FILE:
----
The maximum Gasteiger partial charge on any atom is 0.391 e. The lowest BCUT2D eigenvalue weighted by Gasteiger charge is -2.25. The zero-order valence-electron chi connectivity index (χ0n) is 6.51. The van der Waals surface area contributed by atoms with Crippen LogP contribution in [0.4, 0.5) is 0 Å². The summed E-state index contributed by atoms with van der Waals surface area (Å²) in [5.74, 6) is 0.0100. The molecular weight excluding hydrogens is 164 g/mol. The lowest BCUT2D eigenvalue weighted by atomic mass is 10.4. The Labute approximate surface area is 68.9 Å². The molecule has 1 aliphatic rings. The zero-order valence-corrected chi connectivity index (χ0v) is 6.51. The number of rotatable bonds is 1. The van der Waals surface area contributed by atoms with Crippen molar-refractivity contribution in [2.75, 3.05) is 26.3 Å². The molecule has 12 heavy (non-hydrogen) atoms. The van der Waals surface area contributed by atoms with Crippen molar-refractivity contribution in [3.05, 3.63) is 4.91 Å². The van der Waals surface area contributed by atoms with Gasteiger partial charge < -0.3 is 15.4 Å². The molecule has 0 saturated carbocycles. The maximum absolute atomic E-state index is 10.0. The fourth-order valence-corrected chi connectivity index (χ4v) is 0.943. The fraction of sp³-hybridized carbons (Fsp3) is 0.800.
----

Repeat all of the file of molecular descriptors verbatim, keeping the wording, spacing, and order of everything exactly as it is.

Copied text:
The maximum Gasteiger partial charge on any atom is 0.391 e. The lowest BCUT2D eigenvalue weighted by Gasteiger charge is -2.25. The zero-order valence-electron chi connectivity index (χ0n) is 6.51. The van der Waals surface area contributed by atoms with Crippen LogP contribution in [0.4, 0.5) is 0 Å². The summed E-state index contributed by atoms with van der Waals surface area (Å²) in [5.74, 6) is 0.0100. The molecular weight excluding hydrogens is 164 g/mol. The lowest BCUT2D eigenvalue weighted by atomic mass is 10.4. The Labute approximate surface area is 68.9 Å². The molecule has 1 aliphatic rings. The zero-order valence-corrected chi connectivity index (χ0v) is 6.51. The number of rotatable bonds is 1. The van der Waals surface area contributed by atoms with Crippen molar-refractivity contribution in [2.75, 3.05) is 26.3 Å². The molecule has 12 heavy (non-hydrogen) atoms. The van der Waals surface area contributed by atoms with Crippen molar-refractivity contribution in [3.05, 3.63) is 4.91 Å². The van der Waals surface area contributed by atoms with Gasteiger partial charge < -0.3 is 15.4 Å². The molecule has 0 saturated carbocycles. The maximum absolute atomic E-state index is 10.0. The fourth-order valence-corrected chi connectivity index (χ4v) is 0.943. The fraction of sp³-hybridized carbons (Fsp3) is 0.800.